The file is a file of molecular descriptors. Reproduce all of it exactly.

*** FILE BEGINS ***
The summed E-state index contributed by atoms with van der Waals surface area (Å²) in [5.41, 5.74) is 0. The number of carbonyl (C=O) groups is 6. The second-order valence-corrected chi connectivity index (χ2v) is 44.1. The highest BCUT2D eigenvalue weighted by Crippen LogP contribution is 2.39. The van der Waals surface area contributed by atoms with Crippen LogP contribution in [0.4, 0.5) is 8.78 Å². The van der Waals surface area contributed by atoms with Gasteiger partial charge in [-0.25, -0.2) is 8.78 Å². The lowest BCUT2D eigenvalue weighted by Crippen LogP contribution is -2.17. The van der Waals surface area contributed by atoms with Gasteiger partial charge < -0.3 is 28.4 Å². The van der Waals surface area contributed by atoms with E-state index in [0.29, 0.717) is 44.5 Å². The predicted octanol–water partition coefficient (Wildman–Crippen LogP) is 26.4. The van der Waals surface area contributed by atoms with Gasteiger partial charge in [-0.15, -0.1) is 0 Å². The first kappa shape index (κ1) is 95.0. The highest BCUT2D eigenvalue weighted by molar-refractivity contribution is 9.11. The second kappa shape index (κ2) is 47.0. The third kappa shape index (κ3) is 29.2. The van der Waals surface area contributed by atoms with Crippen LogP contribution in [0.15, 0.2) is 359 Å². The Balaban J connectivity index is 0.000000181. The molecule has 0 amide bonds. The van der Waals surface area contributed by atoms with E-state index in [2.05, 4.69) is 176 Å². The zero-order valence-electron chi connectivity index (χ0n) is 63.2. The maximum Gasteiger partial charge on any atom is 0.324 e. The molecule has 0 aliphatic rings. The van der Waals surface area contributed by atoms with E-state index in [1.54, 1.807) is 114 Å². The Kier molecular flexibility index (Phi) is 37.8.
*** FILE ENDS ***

The summed E-state index contributed by atoms with van der Waals surface area (Å²) in [5.41, 5.74) is 0. The number of carbonyl (C=O) groups is 6. The second-order valence-corrected chi connectivity index (χ2v) is 44.1. The highest BCUT2D eigenvalue weighted by Crippen LogP contribution is 2.39. The van der Waals surface area contributed by atoms with Crippen LogP contribution in [0.4, 0.5) is 8.78 Å². The van der Waals surface area contributed by atoms with Gasteiger partial charge in [-0.25, -0.2) is 8.78 Å². The lowest BCUT2D eigenvalue weighted by Crippen LogP contribution is -2.17. The van der Waals surface area contributed by atoms with Gasteiger partial charge < -0.3 is 28.4 Å². The van der Waals surface area contributed by atoms with E-state index in [0.29, 0.717) is 44.5 Å². The predicted octanol–water partition coefficient (Wildman–Crippen LogP) is 26.4. The van der Waals surface area contributed by atoms with Gasteiger partial charge in [-0.15, -0.1) is 0 Å². The first kappa shape index (κ1) is 95.0. The highest BCUT2D eigenvalue weighted by molar-refractivity contribution is 9.11. The second kappa shape index (κ2) is 47.0. The third kappa shape index (κ3) is 29.2. The van der Waals surface area contributed by atoms with Crippen LogP contribution in [0.15, 0.2) is 359 Å². The Balaban J connectivity index is 0.000000181. The molecule has 0 amide bonds. The van der Waals surface area contributed by atoms with E-state index in [2.05, 4.69) is 176 Å². The zero-order valence-electron chi connectivity index (χ0n) is 63.2. The maximum Gasteiger partial charge on any atom is 0.324 e. The molecule has 0 aliphatic rings. The van der Waals surface area contributed by atoms with E-state index in [1.54, 1.807) is 114 Å². The Kier molecular flexibility index (Phi) is 37.8.